Patrick Clark, last seen around these parts getting praise for his terrific piece about baseball in the Dominican Republic (it was in Triple Canopy, the web magazine co-run by CSTB referrer and friend-of-the-program Sam Frank), has started a blog on the subject of international baseball. This is a good thing, and even better considering the (rumored) bombshell — which Clark tells me comes from someone he “trust[s] very much and [who] travels in the right circles” — that leads off his first post. Those who follow baseball won’t be surprised to see kleptocratic execu-goof Jim Bowden (above) in the mix.

I heard quite a rumor through the grapevine the other day, to wit that Jim Bowden and front-office types in other organizations may have made up Dominican prospects, signed them, and pocketed the bonuses.

That is, as I understand the rumor, they would have filed scouting reports on boys who did not exist so that they could embezzle cash from their employers. So long as the bonuses they assigned to these fictional prospects were small enough, they could simply stash the imaginary prospects in their Dominican academies and let the fictional players wash out after a couple of years…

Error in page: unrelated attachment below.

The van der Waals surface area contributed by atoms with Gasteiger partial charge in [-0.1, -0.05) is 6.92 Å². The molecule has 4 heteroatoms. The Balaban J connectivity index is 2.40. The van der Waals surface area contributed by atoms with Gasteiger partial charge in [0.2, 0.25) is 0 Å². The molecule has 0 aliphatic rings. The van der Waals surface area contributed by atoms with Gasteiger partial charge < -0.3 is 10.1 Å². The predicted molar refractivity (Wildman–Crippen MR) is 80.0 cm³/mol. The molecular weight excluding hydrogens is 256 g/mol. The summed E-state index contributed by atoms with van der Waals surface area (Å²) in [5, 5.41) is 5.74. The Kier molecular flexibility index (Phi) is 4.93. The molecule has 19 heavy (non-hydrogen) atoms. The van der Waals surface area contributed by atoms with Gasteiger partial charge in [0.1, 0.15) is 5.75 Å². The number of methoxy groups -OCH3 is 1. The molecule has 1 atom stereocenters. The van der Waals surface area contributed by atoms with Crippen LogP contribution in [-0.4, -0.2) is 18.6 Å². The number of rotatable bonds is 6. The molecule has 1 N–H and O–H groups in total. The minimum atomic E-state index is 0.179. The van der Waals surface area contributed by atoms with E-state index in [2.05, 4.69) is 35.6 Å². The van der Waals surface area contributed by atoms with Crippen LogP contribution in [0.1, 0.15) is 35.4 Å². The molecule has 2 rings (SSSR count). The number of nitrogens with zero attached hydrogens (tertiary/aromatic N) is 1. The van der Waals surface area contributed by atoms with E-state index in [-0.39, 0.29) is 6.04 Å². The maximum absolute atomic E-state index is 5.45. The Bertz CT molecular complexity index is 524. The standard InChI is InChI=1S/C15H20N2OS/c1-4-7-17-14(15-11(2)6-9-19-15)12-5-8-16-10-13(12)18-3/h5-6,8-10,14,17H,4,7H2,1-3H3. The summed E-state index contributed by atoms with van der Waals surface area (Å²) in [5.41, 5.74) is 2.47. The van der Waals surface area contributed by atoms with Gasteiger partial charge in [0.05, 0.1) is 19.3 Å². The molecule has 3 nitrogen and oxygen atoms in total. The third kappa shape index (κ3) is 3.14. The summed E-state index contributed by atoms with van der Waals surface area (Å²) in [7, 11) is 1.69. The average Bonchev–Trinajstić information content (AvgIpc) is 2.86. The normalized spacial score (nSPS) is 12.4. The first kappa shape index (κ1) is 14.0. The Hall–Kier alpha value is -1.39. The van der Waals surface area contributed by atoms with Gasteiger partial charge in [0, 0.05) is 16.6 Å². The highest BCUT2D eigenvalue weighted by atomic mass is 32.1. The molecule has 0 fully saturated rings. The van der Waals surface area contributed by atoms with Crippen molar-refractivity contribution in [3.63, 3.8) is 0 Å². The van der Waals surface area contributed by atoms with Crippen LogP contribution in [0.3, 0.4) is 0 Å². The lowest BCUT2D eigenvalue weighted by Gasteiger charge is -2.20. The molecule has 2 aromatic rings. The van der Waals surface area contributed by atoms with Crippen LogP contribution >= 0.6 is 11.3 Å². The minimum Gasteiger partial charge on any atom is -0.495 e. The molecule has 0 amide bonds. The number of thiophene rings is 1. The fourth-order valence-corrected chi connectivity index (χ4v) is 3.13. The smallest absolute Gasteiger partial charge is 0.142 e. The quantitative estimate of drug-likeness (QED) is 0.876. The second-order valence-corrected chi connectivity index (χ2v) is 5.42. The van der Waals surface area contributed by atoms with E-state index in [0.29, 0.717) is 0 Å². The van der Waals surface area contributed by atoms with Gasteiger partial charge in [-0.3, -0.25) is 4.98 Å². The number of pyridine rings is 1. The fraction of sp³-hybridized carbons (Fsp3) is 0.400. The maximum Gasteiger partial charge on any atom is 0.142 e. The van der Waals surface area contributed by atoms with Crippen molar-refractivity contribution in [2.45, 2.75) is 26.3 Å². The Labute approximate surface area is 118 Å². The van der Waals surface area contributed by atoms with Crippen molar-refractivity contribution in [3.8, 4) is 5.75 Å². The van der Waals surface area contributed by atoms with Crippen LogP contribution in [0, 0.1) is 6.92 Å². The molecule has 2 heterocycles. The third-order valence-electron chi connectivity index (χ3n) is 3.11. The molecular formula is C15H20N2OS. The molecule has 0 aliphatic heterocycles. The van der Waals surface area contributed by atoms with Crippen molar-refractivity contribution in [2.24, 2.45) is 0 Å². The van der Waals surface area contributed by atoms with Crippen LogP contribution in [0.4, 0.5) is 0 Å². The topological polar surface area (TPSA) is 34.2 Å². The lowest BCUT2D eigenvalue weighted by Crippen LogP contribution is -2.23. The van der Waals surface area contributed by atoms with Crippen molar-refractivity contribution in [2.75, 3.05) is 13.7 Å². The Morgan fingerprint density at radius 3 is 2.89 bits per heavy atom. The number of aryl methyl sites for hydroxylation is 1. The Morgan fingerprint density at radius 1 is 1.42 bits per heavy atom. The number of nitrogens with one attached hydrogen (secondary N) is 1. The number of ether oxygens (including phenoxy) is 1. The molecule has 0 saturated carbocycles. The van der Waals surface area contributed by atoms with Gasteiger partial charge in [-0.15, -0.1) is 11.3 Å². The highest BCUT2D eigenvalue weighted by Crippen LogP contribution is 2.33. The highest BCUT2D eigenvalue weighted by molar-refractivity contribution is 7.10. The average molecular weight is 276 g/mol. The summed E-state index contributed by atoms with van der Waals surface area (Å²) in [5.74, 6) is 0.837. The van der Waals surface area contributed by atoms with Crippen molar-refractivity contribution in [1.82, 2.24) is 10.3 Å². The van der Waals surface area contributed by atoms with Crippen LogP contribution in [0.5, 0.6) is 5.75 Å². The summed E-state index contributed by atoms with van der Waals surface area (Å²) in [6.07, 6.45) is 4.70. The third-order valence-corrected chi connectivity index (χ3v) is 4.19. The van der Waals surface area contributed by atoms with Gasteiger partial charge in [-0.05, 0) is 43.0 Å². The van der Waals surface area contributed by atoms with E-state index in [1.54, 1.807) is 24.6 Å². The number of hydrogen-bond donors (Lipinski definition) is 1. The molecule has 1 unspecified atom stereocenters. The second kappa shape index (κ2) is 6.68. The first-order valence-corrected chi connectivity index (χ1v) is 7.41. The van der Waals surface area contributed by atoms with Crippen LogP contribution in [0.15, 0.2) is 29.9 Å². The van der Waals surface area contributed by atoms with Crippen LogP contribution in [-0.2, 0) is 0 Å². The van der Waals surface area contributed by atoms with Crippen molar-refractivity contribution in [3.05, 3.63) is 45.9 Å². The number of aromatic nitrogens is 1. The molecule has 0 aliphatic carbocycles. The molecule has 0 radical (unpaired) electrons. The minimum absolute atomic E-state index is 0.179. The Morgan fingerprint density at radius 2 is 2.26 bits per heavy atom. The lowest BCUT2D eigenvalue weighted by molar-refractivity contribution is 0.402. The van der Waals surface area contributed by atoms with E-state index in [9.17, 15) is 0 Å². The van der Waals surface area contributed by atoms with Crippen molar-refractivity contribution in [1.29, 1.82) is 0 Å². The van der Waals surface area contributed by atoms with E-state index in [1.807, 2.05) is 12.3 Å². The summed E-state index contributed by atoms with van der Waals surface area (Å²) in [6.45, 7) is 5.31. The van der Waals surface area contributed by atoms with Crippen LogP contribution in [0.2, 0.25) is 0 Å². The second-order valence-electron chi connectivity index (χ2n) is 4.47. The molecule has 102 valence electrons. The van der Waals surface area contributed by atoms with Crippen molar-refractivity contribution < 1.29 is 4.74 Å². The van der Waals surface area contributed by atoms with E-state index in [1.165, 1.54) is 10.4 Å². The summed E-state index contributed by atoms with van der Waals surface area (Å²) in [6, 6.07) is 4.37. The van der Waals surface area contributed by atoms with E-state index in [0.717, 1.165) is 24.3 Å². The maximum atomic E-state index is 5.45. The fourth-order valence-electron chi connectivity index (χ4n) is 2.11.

The bonus-skimming scandal is not the simple victimization story that it is sometimes portrayed as, and it is bigger and more complicated than we understand…The Esmailyn González affair makes a useful example: the most telling aspect of that story is not that the boy and his advisor lied about the prospect™s name and birth date, but that when the Nationals inked the player for $1.4 million, they reportedly doubled González™ next highest offer. To speculate, if González (now known as Carlos Lugo) did not receive the entire $1.4 million (minus his advisor™s take), has he been ripped off? I think it™s more accurate to say that he™s been used to rip off the Nationals.

There’s more, and it’s worth reading; Clark has followed up on the story and will hopefully be chasing it as much and as hard as his day-job allows. After all my philoso-waxing about the difference between blogs and non-blogs and blog prose and non-blog prose earlier today, this is a nice reminder that blog posts can still serve a news (rather than musing-oriented, philoso-literary) purpose even when they don’t meet the probative/sourcing standards of print journalism. Yeah, it’s irritating when Murray Chass beats on about Mike Piazza’s (alleged) backne, but that’s mostly because Chass just seems to be curmudgeoning, rather than trying to move a story forward. In the right context, and with the right intentions, a rumor is worth reporting even if — as is the case with Clark’s revelation — it’s coming from a single, anonymous source. Especially if an enterprising journalist with some real resources at his or her disposal can follow up on it and bring some truth to light. If what Clark heard is true, this is a big story. We just have to hope it actually becomes one.